NEW ORLEANS -- Steve Flesch walked up to the green on the first playoff hole, and even though his ball was 35 feet from hole, there wasn't a doubt in his mind.
''I remember reading the putt, but I don't even remember what I
read,'' he said. ''I just knew I was going to make it.''
Flesch won for the first time in his career Sunday, capping an impressive comeback with that 35-foot birdie putt on the first extra hole at the HP Classic of New Orleans.
''We've been looking forward to this for a long time,'' said the six-year veteran, who couldn't contain a smile as he answered reporter's questions with his fidgety 4-year-old son, Griffin, sitting in his lap.
''Even though I was seven back, I came out of that hotel this morning, that wind was blowing 15-20 mph, I knew I had a chance,'' he said. ''My biggest battle is always just hanging in there long enough. I'm always trying my butt off, but sometimes I just think that there is no way I can win. Today, for some reason, I just knew from the first hole.''
Verplank held a two-stroke lead with four holes to play, but bogeyed 16 and double-bogeyed 18 to finish a 2-over 74. He was third at 19-under.
''I just played bad. I don't know what else to say,'' he said. ''I had plenty of opportunities to get a little distance and I didn't make the putts.''
Flesch joined Mike Weir as the only left-handers to win on tour this year. Weir has won three times, including The Masters last month.
Both Estes and Flesch hit solid tee shots to start the playoff hole, the challenging 471-yard, par-4 18th, which yielded only two birdies in the final round. They reached the green comfortably in two.
Flesch's ball was just a few feet from Estes' and about five feet farther from the hole.
The winning putt rolled steady, straight and fast, and when it dropped Flesch leaped into the air and pumped his fist over his head, taking a victory lap around the green.
''Fifteen feet from the hole, it got over that ridge ... I knew it was in,'' he said.
Estes never thought he would have to make birdie to stay alive.
''But it was just the perfect putt, and I just didn't get mine high enough so it never had a chance,'' he said.
His chance to extend the playoff was wide left and Flesch had won the $900,000 first prize.
Flesch pulled within a stroke of the lead with a birdie on 15, but could get no closer. He made a couple of clutch shots to save par on 18, including one from the sand that flew 135 yards and put him comfortably on the fairway. His 7-foot putt kept the pressure on Verplank and Estes, who had four holes left.
Flesch moved into a share of the lead while trying to keep warm on the driving range. He said he was listening to radio coverage of the tournament.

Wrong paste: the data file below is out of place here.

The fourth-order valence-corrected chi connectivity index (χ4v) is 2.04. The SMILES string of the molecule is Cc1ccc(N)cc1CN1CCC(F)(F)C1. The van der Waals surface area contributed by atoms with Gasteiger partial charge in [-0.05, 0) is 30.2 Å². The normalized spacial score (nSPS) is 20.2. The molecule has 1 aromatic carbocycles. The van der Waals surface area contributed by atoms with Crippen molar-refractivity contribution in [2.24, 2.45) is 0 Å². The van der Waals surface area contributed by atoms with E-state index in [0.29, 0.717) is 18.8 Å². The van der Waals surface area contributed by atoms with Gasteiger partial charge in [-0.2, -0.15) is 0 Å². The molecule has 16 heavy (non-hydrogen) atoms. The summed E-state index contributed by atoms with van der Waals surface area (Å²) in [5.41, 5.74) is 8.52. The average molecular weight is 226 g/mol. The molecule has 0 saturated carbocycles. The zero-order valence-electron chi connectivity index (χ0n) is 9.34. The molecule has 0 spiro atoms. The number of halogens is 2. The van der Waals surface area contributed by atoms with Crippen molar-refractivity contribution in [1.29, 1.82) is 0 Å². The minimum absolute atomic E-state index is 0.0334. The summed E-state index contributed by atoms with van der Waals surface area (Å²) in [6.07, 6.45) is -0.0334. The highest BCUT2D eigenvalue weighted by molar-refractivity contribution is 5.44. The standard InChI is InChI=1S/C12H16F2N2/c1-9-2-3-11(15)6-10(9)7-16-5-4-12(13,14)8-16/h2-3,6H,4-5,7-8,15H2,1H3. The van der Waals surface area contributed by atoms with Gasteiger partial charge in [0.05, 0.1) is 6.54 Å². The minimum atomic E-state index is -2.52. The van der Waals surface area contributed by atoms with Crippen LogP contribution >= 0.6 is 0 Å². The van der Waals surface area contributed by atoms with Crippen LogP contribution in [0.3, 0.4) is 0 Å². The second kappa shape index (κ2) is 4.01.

''I didn't want to watch it, but listening was worse,'' he said.
Verplank, who struggled to hit greens and fairways all day, made his third bogey of the round on 16 to fall to 21-under. Meanwhile, Estes birdied the hole to create a three-way tie for the lead.
Verplank completed his collapse with an ugly double-bogey that started in the sand and included a shot that sailed into the grandstand.
Estes forced the playoff with a par by getting up and down with a 30-yard chip from the front of the left bunker and straight-on 4-foot putt.
He played the final 55 holes of regulation without a bogey.
Rookie Mark Wilson played his best tournament of the season as a second straight 69 left him alone in fourth at 18-under 270.
The stiff winds that normally protect the wide fairways of the English Turn course finally made an appearance Sunday, after the golfers had their way for three days.
It showed in the final-round scores for almost everyone but Flesch, who has three second-place finishes, including one here in 1999.
Verplank entered the day with a three-stroke lead but it was
clear from the start he would have a tough time pulling away for
his first victory in two years.
He failed to capitalize on No. 1 when he missed a 6-footer for
birdie. He came back with a birdie on the 519-yard par-5 second,
but his tee shot on the 200-yard, par-3 No. 3 landed in the sand
and had him muttering to himself.
Verplank's mood picked up substantially moments later.
With the wind at his back, Verplank chipped from 21 yards. The
shot made the green, then took a long roll toward the stick. When
the ball fell for birdie, Verplank dropped his club and raised both
arms over his head with clenched fists. He gave his caddy a
high-five, then doffed his cap and gave the gallery a wide smile as
he moved to 23-under and took a four-stroke lead.